– A return of about6¾ per cent. is about the average on present market quotations.
– The average rate of return at the present time is slightly higher than that which could be obtained prior to the war.
I regard this Bill as a mockery. It mocks and jeers at the men in the trenches. Our soldiers are suffering at the present time. Their sufferings are so horrible that the Government will not allow any of the newspapers to describe them, nor will it permit a returned soldier to state what they are from a public platform. This Win-the-war Government is going to allow the capitalist, who is not in the trenches, and who is not! suffering at all-
– But who is raising prices.
– Quite so. This Winthewar Government is going to allow such capitalists who make these profits to escape this taxation. In his personal letter to wives and mothers of soldiers at the Front - a letter which he addressed to those whom he knew, as well as to others whom he did not know - the Prime Minister made the statement that the Win-the-war Government would not desert our soldiers or their dependants either now or after the war. I contend that the Government are deserting both, since they are allowing the profit-mongers to make their 10 per cent. profit, and a further 25 per cent. over and above that, by raising the prices of foodstuffs and commodities which the people require.
There was a way of protecting the dependants of the soldiers at the Front, and that was the course we proposed in our manifesto which was described by the Prime Minister as “ a spineless and emasculated thing.” I well remember that the right honorable gentleman spoke in the same way of the Liberal manifesto of the year before.
– Why did not the honorable member go on with his Bill?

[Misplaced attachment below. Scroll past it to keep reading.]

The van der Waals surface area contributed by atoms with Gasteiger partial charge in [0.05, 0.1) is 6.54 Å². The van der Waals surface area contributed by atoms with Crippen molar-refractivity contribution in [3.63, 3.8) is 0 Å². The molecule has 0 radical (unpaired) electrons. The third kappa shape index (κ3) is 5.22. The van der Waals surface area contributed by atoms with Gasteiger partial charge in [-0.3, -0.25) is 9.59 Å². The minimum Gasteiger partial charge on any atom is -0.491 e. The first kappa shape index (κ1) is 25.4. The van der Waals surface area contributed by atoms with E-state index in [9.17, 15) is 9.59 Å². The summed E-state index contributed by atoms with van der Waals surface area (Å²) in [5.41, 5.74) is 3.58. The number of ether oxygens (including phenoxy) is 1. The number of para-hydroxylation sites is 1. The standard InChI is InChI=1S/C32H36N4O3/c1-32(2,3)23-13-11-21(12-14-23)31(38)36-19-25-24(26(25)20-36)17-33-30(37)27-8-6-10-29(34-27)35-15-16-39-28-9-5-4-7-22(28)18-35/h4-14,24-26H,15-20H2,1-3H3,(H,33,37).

– Let the honorable member take his gruel kindly. Our manifesto set forth that we would allow big companies to make a profit of 7 per cent., and that, as a Government, we would take all profits over and above that amount. That would have been the right way to protect the wives, the children, and the mothers of our men at the Front, since it would have made it unprofitable for these big companies to raise prices.
Nearly all the excess profits made during this war are the result of high rents and excessive prices charged for foodstuffs and the other necessities of the general public of Australia. No one knows that better than the Prime Minister. Did he not say to a reporter at Bendigo, “ For forty years I was like the Israelites wandering in the wilderness. I am now in the promised land.” No one knows better than he does what it costs the poor to live. It may be that because he is in the promised land he forgets; it would be more charitable to say that he does not forget, but is powerless, inasmuch as he is now in the hands of the Liberal party, and must do what that partyfells him to do.
– How should we help the poor by taking all these profits?